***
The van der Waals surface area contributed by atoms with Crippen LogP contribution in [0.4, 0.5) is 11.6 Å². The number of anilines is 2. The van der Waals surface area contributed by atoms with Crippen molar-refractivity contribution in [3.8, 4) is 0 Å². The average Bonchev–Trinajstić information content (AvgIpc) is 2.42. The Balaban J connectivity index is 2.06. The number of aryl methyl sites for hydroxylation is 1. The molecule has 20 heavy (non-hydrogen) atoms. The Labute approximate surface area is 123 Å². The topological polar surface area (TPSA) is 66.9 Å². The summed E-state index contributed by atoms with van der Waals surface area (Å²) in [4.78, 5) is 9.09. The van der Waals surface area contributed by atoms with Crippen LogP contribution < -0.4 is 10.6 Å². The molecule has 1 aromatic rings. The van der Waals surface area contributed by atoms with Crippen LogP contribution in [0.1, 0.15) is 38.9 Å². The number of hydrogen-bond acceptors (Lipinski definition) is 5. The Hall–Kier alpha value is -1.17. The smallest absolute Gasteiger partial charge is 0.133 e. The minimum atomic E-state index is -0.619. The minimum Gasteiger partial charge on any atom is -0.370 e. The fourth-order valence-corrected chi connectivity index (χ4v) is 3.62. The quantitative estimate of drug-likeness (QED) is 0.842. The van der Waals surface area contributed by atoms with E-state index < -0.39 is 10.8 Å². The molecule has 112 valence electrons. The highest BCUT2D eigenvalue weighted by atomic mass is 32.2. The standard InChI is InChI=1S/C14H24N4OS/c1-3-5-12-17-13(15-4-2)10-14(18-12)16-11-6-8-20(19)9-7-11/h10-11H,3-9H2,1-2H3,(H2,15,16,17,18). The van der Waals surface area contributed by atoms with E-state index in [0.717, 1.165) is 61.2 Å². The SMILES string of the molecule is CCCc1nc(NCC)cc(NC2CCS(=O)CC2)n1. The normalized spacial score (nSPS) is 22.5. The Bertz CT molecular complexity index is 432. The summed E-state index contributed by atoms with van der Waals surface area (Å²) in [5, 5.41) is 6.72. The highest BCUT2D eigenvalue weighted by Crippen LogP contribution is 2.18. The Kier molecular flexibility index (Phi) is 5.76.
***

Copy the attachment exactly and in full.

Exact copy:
The van der Waals surface area contributed by atoms with Crippen LogP contribution in [0.4, 0.5) is 11.6 Å². The number of anilines is 2. The van der Waals surface area contributed by atoms with Crippen molar-refractivity contribution in [3.8, 4) is 0 Å². The average Bonchev–Trinajstić information content (AvgIpc) is 2.42. The Balaban J connectivity index is 2.06. The number of aryl methyl sites for hydroxylation is 1. The molecule has 20 heavy (non-hydrogen) atoms. The Labute approximate surface area is 123 Å². The topological polar surface area (TPSA) is 66.9 Å². The summed E-state index contributed by atoms with van der Waals surface area (Å²) in [4.78, 5) is 9.09. The van der Waals surface area contributed by atoms with Crippen LogP contribution < -0.4 is 10.6 Å². The molecule has 1 aromatic rings. The van der Waals surface area contributed by atoms with Crippen LogP contribution in [0.1, 0.15) is 38.9 Å². The number of hydrogen-bond acceptors (Lipinski definition) is 5. The Hall–Kier alpha value is -1.17. The smallest absolute Gasteiger partial charge is 0.133 e. The minimum atomic E-state index is -0.619. The minimum Gasteiger partial charge on any atom is -0.370 e. The fourth-order valence-corrected chi connectivity index (χ4v) is 3.62. The quantitative estimate of drug-likeness (QED) is 0.842. The van der Waals surface area contributed by atoms with E-state index < -0.39 is 10.8 Å². The molecule has 112 valence electrons. The highest BCUT2D eigenvalue weighted by atomic mass is 32.2. The standard InChI is InChI=1S/C14H24N4OS/c1-3-5-12-17-13(15-4-2)10-14(18-12)16-11-6-8-20(19)9-7-11/h10-11H,3-9H2,1-2H3,(H2,15,16,17,18). The van der Waals surface area contributed by atoms with E-state index in [0.717, 1.165) is 61.2 Å². The SMILES string of the molecule is CCCc1nc(NCC)cc(NC2CCS(=O)CC2)n1. The normalized spacial score (nSPS) is 22.5. The Bertz CT molecular complexity index is 432. The summed E-state index contributed by atoms with van der Waals surface area (Å²) in [5, 5.41) is 6.72. The highest BCUT2D eigenvalue weighted by Crippen LogP contribution is 2.18. The Kier molecular flexibility index (Phi) is 5.76.